Juice is Worth the Squeeze
Jarvis Landry has spent a good deal of his career being underrated, most all of it to be honest. Coming out of LSU at the same time as Odell Beckham Jr. and not being drafted as high, he has always been slightly overlooked. Although he is a very skilled slot receiver, and can spread it out at times, people never seem to put him in the same category as players like OBJ, Brown, and JJ. Despite being constantly knocked down a notch in terms of his status, his numbers have always impressed. Even more impressive, is his dedication to the game. Even while playing alongside a decent set of receivers in Miami, he still managed outstanding numbers, while being a vocal leader of the team.
After the 2017 season, he became the first player to have 400 receptions in his first four seasons. He had 400 on the dot, etching his name in the record books forever. Despite his production, the Dolphins offense struggled in the absence of QB Ryan Tannehill. The team finished 6-10, and the season had been considered a disappointment.
In most situations, when a player produces the way he does, and is coming into a contract year, he is considered a valuable asset, and rewarded with an extension to the team that drafted him. The dolphins disagreed on what they viewed his value to be, and he chose the free agency route. He signed a 5-year, $75 million deal with the Cleveland Browns in the 2018 offseason, ending his time in Miami.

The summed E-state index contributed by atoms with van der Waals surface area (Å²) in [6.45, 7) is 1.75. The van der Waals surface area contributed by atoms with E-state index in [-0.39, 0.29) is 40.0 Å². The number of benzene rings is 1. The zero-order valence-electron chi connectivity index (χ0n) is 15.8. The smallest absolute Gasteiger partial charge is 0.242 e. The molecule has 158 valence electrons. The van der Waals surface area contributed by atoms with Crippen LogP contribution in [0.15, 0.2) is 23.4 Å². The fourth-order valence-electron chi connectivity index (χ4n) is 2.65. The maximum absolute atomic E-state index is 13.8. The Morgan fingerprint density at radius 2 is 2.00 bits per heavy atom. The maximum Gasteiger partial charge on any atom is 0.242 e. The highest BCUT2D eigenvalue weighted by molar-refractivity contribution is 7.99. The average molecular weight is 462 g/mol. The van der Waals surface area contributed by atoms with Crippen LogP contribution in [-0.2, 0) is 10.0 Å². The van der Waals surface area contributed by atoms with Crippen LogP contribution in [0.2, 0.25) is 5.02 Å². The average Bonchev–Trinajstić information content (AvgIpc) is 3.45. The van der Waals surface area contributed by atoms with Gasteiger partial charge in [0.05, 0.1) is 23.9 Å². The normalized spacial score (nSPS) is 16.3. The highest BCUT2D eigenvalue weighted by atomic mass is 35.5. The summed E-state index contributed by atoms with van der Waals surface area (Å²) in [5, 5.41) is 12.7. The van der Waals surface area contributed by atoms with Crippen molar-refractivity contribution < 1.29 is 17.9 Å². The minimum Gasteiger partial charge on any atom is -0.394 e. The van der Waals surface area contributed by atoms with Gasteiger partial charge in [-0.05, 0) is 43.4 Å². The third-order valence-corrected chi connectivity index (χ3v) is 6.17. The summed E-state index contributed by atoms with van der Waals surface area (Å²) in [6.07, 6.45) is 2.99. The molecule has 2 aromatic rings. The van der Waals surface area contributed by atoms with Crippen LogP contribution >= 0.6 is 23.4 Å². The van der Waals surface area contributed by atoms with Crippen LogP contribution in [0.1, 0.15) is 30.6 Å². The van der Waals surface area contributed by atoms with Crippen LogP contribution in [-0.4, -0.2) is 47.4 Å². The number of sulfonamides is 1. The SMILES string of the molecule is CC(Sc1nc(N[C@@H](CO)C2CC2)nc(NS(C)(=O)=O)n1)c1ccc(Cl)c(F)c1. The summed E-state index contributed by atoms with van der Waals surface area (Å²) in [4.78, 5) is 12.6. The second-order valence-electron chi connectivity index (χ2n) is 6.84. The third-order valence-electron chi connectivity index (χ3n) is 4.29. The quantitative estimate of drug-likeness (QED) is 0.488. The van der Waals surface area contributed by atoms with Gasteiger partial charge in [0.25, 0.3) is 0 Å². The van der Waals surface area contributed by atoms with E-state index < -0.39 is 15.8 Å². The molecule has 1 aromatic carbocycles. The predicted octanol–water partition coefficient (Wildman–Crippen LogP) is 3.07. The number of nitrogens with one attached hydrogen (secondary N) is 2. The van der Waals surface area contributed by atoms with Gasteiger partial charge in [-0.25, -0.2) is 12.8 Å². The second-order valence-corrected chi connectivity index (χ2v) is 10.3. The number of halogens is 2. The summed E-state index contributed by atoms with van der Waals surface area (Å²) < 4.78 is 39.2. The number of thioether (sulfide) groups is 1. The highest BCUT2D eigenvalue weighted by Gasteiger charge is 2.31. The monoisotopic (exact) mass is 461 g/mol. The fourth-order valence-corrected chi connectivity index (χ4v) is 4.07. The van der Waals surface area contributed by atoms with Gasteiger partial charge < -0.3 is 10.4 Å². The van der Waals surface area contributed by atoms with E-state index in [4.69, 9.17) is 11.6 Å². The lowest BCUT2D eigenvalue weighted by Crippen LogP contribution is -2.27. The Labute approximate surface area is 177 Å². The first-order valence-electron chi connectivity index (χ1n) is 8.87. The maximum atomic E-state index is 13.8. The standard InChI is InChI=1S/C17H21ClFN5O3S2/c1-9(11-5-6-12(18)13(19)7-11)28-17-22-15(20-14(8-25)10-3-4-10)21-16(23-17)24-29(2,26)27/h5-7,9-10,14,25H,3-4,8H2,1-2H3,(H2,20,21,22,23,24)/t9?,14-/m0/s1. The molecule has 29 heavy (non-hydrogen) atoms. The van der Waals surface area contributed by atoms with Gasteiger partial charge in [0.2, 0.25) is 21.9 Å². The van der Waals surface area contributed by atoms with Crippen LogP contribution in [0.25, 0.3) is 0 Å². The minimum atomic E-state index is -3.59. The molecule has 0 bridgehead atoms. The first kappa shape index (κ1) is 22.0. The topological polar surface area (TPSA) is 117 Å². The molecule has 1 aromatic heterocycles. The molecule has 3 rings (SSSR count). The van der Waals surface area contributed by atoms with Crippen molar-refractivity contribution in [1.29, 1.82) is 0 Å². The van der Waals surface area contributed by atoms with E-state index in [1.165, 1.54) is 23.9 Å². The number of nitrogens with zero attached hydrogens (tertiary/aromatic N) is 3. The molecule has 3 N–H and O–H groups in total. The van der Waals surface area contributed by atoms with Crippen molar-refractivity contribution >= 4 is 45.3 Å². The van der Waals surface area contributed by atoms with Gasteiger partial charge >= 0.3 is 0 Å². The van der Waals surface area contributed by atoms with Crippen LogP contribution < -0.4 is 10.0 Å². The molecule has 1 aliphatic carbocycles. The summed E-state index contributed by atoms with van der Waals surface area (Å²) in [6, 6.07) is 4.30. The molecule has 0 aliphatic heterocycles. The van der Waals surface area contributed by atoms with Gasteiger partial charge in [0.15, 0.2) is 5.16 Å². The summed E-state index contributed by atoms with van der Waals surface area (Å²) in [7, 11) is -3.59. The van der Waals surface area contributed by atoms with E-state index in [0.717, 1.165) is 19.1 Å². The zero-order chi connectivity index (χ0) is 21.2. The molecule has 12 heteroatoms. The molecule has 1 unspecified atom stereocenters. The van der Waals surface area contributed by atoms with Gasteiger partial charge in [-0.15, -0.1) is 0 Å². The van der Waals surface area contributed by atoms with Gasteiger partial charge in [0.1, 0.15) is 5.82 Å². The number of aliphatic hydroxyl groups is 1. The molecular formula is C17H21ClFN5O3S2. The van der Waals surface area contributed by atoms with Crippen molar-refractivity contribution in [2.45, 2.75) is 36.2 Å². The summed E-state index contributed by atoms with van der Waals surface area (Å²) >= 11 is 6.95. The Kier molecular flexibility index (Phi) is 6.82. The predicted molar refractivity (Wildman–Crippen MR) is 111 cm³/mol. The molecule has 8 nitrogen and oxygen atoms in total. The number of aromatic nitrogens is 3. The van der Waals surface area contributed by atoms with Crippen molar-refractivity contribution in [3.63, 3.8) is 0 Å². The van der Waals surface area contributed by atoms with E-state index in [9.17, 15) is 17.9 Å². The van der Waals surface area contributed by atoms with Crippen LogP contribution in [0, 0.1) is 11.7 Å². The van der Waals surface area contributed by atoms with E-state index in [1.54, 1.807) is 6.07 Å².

When debating Landry’s worth, a lot of people like to point to his yards per reception. During the 2017 season, Landry became the first player in NFL history to have 100+ receptions and not reach 1,000 yards receiving. He ended with 112 receptions and 987 yards. His 8.8 yards per reception was also the lowest in history by a receiver with more than 100 receptions.
These numbers are both impressive, and a bit alarming. It’s hard to tell whether his low average is based on his own play, or his usage by the Miami system. Although he was extremely consistent when it came to receptions, he never seemed to put up big yards in their offense.
It feels like a bit of a stretch to say he found a better situation when he signed with Cleveland, but for his personal style, it may be true. Not only has he found an offense in need of a WR1, but his average has increased to 12.6 yards/reception during his six games with the Browns. His style and passion fit perfectly in Cleveland, and he has the chance to team up with a young exciting QB in Baker Mayfield. Although he has been slowed up slightly this season by injuries, he seems to have found a comfortable spot in the offense.
His number of targets in their offense may be in question, as the team shifts to adapt with the emergence of Baker Mayfield as QB1, who seems to find the open man no matter who it is. Although Mayfield likes to spread the ball around, it can be assumed that with his skill set, Landry will find himself as a leader in the Browns receiving group for years to come. His tenacity makes it easy to want to play alongside him, and Cleveland’s desperate need for a culture change can only benefit from a player with his mindset. He wants to win, and they NEED to win. Currently, they sit at 2-3-1 on the year, which is already a huge improvement from the last two seasons, and they’re heading into a week seven matchup with Tampa Bay. It’s early, but things are looking up for Landry and the Browns.
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